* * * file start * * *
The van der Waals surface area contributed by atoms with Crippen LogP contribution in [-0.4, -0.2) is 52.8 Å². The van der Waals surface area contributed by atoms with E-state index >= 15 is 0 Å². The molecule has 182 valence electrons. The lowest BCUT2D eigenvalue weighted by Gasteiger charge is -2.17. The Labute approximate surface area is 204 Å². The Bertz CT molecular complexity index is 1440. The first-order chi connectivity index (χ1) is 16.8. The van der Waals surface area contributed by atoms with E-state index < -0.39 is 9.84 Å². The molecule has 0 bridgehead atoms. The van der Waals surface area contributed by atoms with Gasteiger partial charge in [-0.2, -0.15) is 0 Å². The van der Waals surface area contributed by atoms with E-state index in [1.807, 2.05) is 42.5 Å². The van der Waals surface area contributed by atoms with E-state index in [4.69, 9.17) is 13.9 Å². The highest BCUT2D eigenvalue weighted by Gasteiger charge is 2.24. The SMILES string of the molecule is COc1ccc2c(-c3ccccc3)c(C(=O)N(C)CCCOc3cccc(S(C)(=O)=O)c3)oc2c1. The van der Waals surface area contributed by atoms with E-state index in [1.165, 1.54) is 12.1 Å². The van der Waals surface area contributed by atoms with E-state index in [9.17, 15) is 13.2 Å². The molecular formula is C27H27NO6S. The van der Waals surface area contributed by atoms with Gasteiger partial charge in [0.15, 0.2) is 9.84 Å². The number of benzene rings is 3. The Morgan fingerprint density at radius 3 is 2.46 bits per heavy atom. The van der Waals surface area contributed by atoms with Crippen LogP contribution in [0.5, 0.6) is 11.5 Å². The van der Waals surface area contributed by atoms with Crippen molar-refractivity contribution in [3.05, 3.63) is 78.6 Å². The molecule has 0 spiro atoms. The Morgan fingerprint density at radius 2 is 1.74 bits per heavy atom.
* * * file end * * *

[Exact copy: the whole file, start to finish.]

The van der Waals surface area contributed by atoms with Crippen LogP contribution in [-0.4, -0.2) is 52.8 Å². The van der Waals surface area contributed by atoms with E-state index >= 15 is 0 Å². The molecule has 182 valence electrons. The lowest BCUT2D eigenvalue weighted by Gasteiger charge is -2.17. The Labute approximate surface area is 204 Å². The Bertz CT molecular complexity index is 1440. The first-order chi connectivity index (χ1) is 16.8. The van der Waals surface area contributed by atoms with E-state index < -0.39 is 9.84 Å². The molecule has 0 bridgehead atoms. The van der Waals surface area contributed by atoms with Gasteiger partial charge in [-0.2, -0.15) is 0 Å². The van der Waals surface area contributed by atoms with E-state index in [1.807, 2.05) is 42.5 Å². The van der Waals surface area contributed by atoms with E-state index in [4.69, 9.17) is 13.9 Å². The highest BCUT2D eigenvalue weighted by Gasteiger charge is 2.24. The SMILES string of the molecule is COc1ccc2c(-c3ccccc3)c(C(=O)N(C)CCCOc3cccc(S(C)(=O)=O)c3)oc2c1. The van der Waals surface area contributed by atoms with E-state index in [1.165, 1.54) is 12.1 Å². The van der Waals surface area contributed by atoms with E-state index in [9.17, 15) is 13.2 Å². The molecular formula is C27H27NO6S. The van der Waals surface area contributed by atoms with Gasteiger partial charge in [0.15, 0.2) is 9.84 Å². The number of benzene rings is 3. The Morgan fingerprint density at radius 3 is 2.46 bits per heavy atom. The van der Waals surface area contributed by atoms with Crippen LogP contribution in [0.5, 0.6) is 11.5 Å². The van der Waals surface area contributed by atoms with Crippen molar-refractivity contribution in [3.05, 3.63) is 78.6 Å². The molecule has 0 spiro atoms. The Morgan fingerprint density at radius 2 is 1.74 bits per heavy atom.